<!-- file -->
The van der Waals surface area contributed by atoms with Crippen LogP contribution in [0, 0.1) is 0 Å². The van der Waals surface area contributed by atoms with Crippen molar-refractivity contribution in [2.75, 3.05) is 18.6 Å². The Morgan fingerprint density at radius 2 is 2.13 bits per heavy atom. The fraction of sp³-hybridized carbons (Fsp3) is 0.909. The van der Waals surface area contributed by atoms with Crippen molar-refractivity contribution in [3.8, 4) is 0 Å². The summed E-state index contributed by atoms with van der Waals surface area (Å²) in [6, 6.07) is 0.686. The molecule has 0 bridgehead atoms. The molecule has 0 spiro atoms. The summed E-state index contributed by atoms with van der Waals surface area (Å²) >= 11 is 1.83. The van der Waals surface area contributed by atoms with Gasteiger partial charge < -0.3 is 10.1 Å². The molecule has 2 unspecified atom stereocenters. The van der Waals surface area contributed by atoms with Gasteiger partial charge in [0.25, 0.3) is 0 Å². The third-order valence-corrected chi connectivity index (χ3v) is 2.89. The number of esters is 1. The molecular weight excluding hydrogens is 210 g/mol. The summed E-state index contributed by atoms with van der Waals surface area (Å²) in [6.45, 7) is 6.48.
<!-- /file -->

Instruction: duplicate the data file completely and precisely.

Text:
The van der Waals surface area contributed by atoms with Crippen LogP contribution in [0, 0.1) is 0 Å². The van der Waals surface area contributed by atoms with Crippen molar-refractivity contribution in [2.75, 3.05) is 18.6 Å². The Morgan fingerprint density at radius 2 is 2.13 bits per heavy atom. The fraction of sp³-hybridized carbons (Fsp3) is 0.909. The van der Waals surface area contributed by atoms with Crippen molar-refractivity contribution in [3.8, 4) is 0 Å². The summed E-state index contributed by atoms with van der Waals surface area (Å²) in [6, 6.07) is 0.686. The molecule has 0 bridgehead atoms. The molecule has 0 spiro atoms. The summed E-state index contributed by atoms with van der Waals surface area (Å²) >= 11 is 1.83. The van der Waals surface area contributed by atoms with Gasteiger partial charge < -0.3 is 10.1 Å². The molecule has 2 unspecified atom stereocenters. The van der Waals surface area contributed by atoms with Gasteiger partial charge in [0.25, 0.3) is 0 Å². The third-order valence-corrected chi connectivity index (χ3v) is 2.89. The number of esters is 1. The molecular weight excluding hydrogens is 210 g/mol. The summed E-state index contributed by atoms with van der Waals surface area (Å²) in [6.45, 7) is 6.48.